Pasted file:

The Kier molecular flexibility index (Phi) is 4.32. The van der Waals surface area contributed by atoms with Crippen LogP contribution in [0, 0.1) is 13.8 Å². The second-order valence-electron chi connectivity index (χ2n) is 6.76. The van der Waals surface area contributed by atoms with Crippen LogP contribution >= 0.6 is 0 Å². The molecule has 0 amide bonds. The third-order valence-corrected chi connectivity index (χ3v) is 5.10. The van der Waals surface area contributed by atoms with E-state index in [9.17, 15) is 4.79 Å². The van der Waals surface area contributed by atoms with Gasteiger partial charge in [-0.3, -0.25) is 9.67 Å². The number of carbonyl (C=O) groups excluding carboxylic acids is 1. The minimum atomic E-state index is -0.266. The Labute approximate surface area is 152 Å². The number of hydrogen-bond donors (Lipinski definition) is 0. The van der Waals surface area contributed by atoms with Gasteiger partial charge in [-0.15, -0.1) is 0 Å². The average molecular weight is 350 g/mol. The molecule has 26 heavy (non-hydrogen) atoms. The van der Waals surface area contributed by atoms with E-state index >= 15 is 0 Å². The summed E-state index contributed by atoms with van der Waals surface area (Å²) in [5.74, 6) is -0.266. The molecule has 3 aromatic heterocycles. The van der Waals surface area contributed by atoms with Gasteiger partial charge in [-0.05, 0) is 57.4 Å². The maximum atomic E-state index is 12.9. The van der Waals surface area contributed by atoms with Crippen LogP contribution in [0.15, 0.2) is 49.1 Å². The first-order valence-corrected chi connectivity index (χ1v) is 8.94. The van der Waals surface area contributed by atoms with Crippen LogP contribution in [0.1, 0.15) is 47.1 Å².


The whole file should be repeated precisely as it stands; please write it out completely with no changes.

The Kier molecular flexibility index (Phi) is 4.32. The van der Waals surface area contributed by atoms with Crippen LogP contribution in [0, 0.1) is 13.8 Å². The second-order valence-electron chi connectivity index (χ2n) is 6.76. The van der Waals surface area contributed by atoms with Crippen LogP contribution >= 0.6 is 0 Å². The molecule has 0 amide bonds. The third-order valence-corrected chi connectivity index (χ3v) is 5.10. The van der Waals surface area contributed by atoms with E-state index in [9.17, 15) is 4.79 Å². The van der Waals surface area contributed by atoms with Gasteiger partial charge in [-0.3, -0.25) is 9.67 Å². The number of carbonyl (C=O) groups excluding carboxylic acids is 1. The minimum atomic E-state index is -0.266. The Labute approximate surface area is 152 Å². The number of hydrogen-bond donors (Lipinski definition) is 0. The van der Waals surface area contributed by atoms with Gasteiger partial charge in [-0.15, -0.1) is 0 Å². The average molecular weight is 350 g/mol. The molecule has 26 heavy (non-hydrogen) atoms. The van der Waals surface area contributed by atoms with E-state index >= 15 is 0 Å². The summed E-state index contributed by atoms with van der Waals surface area (Å²) in [5.74, 6) is -0.266. The molecule has 3 aromatic heterocycles. The van der Waals surface area contributed by atoms with Gasteiger partial charge in [-0.05, 0) is 57.4 Å². The maximum atomic E-state index is 12.9. The van der Waals surface area contributed by atoms with Crippen LogP contribution in [0.15, 0.2) is 49.1 Å². The first-order valence-corrected chi connectivity index (χ1v) is 8.94. The van der Waals surface area contributed by atoms with Crippen LogP contribution in [0.1, 0.15) is 47.1 Å².